We Came to the US to Practice Medicine. Now, the Pandemic Won't Let Us.

The outbreak of COVID-19 has wreaked havoc around the world. Despite ongoing efforts by local and national governments, new cases and deaths from COVID-19 continue to spike in some countries. Most western countries, including the U.S., finally (and hopefully!) are reaching their respective “peaks” after enforcing unprecedented measures to “flatten the curve.” As access to testing improves and states slowly reopen amidst nationwide protests against racial violence, the number of cases may start rising once again, and many areas are gearing up for a potential second peak in incidence. The U.S. not only has significantly fewer hospital beds per capita (2.8 per 1,000 people) than some other countries, such as Japan (13.1), South Korea (12.3), and Italy (3.2), but also fewer physicians per capita (2.3 per 1,000) than Italy (4.2 per 1,000). This makes it critical not to allow disease incidence to exceed bed capacity at any time.  

Experience with COVID-19 in some countries suggests that around 10% of those affected have been health care workers. Out of all U.S. medical graduates, 25% are foreign-born. A large number of these physicians work in the U.S. on visas (such as H1B or J1) that are highly restrictive and specify the exact type of work a physician can perform, as well as the location in which they can do it. Any deviation from that job description can have disastrous consequences for physicians, including deportation. As a result, many physicians with work visas have chosen not to take any risks during the pandemic that could put them in jeopardy of violating these restrictions. The physicians’ family members also face risk of deportation, should the physician become disabled or die from COVID-19. Despite calls from various physician groups and attorneys, immigration agencies have not allowed any exceptions, or even a temporary broadening of scope. Such restrictions have disproportionately affected the response to COVID-19 in rural areas, where many foreign-born physicians with a J1 visa waiver live but have not been able to work without risking their immigration status.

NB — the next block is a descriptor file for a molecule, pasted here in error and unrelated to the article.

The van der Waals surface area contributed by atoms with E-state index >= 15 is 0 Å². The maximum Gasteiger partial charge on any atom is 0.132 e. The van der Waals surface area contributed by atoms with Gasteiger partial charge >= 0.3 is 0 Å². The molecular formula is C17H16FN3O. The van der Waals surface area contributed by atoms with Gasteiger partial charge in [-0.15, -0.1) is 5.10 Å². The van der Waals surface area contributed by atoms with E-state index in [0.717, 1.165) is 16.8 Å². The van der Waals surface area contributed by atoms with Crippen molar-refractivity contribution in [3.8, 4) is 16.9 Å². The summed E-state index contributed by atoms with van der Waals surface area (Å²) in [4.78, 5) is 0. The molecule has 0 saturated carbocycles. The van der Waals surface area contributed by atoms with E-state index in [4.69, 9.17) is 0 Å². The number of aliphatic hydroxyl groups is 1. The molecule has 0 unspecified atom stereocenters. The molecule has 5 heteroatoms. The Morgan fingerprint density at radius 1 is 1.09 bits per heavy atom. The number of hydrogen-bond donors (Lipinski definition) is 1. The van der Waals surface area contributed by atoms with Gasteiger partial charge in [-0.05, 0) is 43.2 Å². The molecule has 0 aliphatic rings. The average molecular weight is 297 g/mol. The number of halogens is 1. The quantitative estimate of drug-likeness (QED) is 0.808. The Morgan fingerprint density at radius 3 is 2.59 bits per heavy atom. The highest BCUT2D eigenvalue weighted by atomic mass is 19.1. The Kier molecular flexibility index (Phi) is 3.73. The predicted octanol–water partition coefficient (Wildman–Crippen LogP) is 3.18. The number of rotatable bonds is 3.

Heading into the peak of the pandemic, the U.S. Citizenship and Immigration Services agency decided to stop fast-track processing of visa and immigration-related applications for physicians who pay a premium. Fortunately, this process is now slated to reopen in a phased manner, but considering that U.S. consulates around the world are closed and travel restrictions persist, the careers of more than 4,000 newly selected resident physicians from around the world remain in limbo. The war against the coronavirus is likely to be a prolonged one, and if these new residents are unable to start on time, many hospitals across the country would not receive much-needed reinforcements, even as senior residents graduate and leave those hospitals at the end of June. An apparent solution to being on such restrictive work visas seems to be to apply for a green card, or permanent residence in the U.S. However, there are massive backlogs in the green card allocation system due to limits on the total number of green cards given, including limits based on an individual’s country of origin.